“What do you think?” Sandy asked.
“I think we’ve found a real treasure,” Bernie said.
“How many jars of gold coins do you have?” Bernie asked.
“A few,” Sandy said cautiously.
She knew that if she’d told him outright, he would have admonished her. He grinned at her caution.
“Why?” Sandy asked.
“We’ll need most of one for this project,” Bernie said. “And … well, I’m glad we’re doing this. I think I might start kicking in for some of these items.”
“Won’t you risk getting caught?” Sandy asked. “I thought the beauty of this was that the items are technically ‘lost’; my money technically doesn’t exist; and …”
“I have my own hidden pots of gold,” Bernie said evenly. “Many of my friends do as well.”
“What?” Bernie asked.
“When you watch everything certain evaporate overnight …” Sandy started to quote him.
“You realize the importance of hiding a little security for yourself and your family,” Bernie said.
“This is important work, Sandy,” Bernie said.
“Thanks for making it happen.” Sandy grinned at him. She nodded toward the journal. “What’s next for this?”
“I need to make inquiries,” Bernie said. “We’ll need to go to Poland, at the very least. If this journal is right, and if the Nazi’s never found it — which is a big ‘if’ — we’ll be buy a lot of kids and changing the face of Eastern European literature at the same time.”
“Is Nash home?” Bernie asked. “His friend, Teddy?”
“They should be,” Sandy said.
“Would you mind if they helped me?” Bernie asked. “They know all about those computer programs and satellite imaging. Nash told me that he even knows someone who will sometimes let them look at real-time satellite imaging.”
“For this?” Sandy asked.
Bernie nodded. Sandy smiled.
“We have no secrets at our house,” Sandy said.
“That’s right,” Bernie nodded. “Aden took a spot on the board of the group you were referring to.”
“Secret group,” Sandy reminded.
Bernie grinned at her.
“Nash would love to help,” Sandy said. “But you have to tell him what’s secret and what is not. Teenage boys are incredible gossips, especially about this kind of thing.”
Bernie grinned at Sandy.
“I just need to close up and clean up,” Sandy said. “Would you like to come home with me?”
“Sounds fun,” Bernie said. “I’ll call Maresol.”
Sandy nodded. She went into the salon to check on things. Her assistant was just folding the aprons. The floor was swept. Pete and the cleaning crew he and his wife had started would be here in a few minutes. She gave the other stylist a hug and helped her out the front door. The assistant left behind the other stylist. Smiling to herself, she went to the back to find Bernie. He was chatting with Pete with the journal tucked nonchalantly under his arm.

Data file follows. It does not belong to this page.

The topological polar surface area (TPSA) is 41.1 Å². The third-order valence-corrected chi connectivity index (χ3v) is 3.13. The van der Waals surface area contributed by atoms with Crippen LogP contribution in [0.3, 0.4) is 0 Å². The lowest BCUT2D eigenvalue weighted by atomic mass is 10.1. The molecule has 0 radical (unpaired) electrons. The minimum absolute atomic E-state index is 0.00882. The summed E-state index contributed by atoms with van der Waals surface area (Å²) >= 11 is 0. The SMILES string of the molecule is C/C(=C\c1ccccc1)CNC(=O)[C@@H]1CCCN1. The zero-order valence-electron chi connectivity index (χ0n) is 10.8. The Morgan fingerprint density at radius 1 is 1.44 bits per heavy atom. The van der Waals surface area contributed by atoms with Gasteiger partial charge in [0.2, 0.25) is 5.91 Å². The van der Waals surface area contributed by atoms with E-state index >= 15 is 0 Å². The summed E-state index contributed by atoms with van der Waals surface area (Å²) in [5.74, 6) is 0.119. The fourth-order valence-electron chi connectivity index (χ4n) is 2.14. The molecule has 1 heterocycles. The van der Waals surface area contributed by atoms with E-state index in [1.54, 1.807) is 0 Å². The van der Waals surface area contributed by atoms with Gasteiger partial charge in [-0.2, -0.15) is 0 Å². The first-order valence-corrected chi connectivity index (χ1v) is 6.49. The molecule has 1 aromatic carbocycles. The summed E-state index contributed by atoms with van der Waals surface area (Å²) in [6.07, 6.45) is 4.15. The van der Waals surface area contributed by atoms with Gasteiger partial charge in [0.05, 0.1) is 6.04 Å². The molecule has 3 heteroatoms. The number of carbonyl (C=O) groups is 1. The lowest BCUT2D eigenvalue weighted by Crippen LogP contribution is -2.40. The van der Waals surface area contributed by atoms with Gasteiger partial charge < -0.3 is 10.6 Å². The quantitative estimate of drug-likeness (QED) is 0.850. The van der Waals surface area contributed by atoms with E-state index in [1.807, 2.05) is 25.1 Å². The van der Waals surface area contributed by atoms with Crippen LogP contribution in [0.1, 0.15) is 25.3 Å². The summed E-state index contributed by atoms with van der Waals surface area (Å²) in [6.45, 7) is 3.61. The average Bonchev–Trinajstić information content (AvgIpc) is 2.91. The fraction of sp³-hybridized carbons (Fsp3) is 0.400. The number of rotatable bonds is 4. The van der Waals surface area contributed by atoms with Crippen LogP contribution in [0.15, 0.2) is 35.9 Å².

“Good day?” Bernie asked when they started walking towards the Castle.
“Really good day,” Sandy said.
Bernie grinned and they continued walking in companionable silence.
Saturday afternoon — 3:10 p.m.
“What are you saying?” Mike gasped and squinted at the same time.
Knowing this response, Valerie started panicking. Her head shook back and forth in quick succession. Eddie moved and Valerie looked down at him. The bassinette that had raised Rachel and Maggie and Jackie and … Her panicked revelry was interrupted by Mike’s hand on her arm.
“Valerie,” Mike said, in a low whisper to not wake Eddie. “What exactly are you saying?”
Valerie looked at him. She knew the betrayal and shock that reflected on his face. His face was red. His eyes were big and full of moisture. His mouth was partly open to handle the panicked breath he was working to control. She’s seen this reaction, his reaction, so many times that she started to panic in response to his face. He raised his eyebrows, and she swallowed hard.
“I …” Valerie started again.
His fingers tightened around her arm and he pulled her into the next room.
“Mike!” Valerie pried his hand from her arm. Continuing in a whisper, she added, “You’re hurting me!”
“You’re hurting me!” Mike whispered. “What is going on?”
“I …” Valerie shrugged and sat down. “It’s just …”
Mike shook his head at her. She looked at the ceiling and dropped her shoulders.
“You’re leaving,” Mike said.
Mike’s single word was so laced with pain that she stopped looking at the ceiling and looked at him. After a moment, she shook her head.
“Did you have to think about that?” Mike asked.
Valerie gave a vigorous shake of her head. Mike was so relieved that he dropped on the couch next to her. After catching his breath, he turned to look at her.
“What’s going on?” Mike asked.
“I got offered a part to start … immediately,” Valerie said. “Well, soon.”
“Okay,” Mike said.
“I … I’m worried about …”
“Wait,” Mike said. “Before you get all caught up in how it’s all going to work out, answer me this.”
Valerie looked at him and nodded.
“Do you want to do it?” Mike asked.
Valerie nodded. “Since I was eleven years old.”
“Then the rest will work out,” Mike said.
“What about Eddie?” Valerie asked.
“What about him?” Mike asked.
“What about …” Valerie started. Mike held up his hand and she stopped talking.
“Everything starts and ends with what makes you happy,” Mike said. “Do I make you happy?”
“I think so,” Valerie said.
“Then the rest of it will work out,” Mike said.
“But …” Valerie said.
Mike lifted his shoulders in nonchalant shrug. She grinned at him.
“Come on,” Mike said. “You’re still healing from having Eddie and you’re exhausted. Everything will seem better when you get some rest.”
He led her back into the bedroom. She crawled into bed and was asleep in a moment. He watched her sleep. For a long, long time, their life was defined by chaos and betrayal. A moment ago, he was sure that chaos had returned. He blinked. Shaking his head, he climbed into the bed next to her.
For as long as he could, he was going to live this life with this incredible woman. Saying a silent prayer, he fell sound asleep.
Denver Cereal continues next week…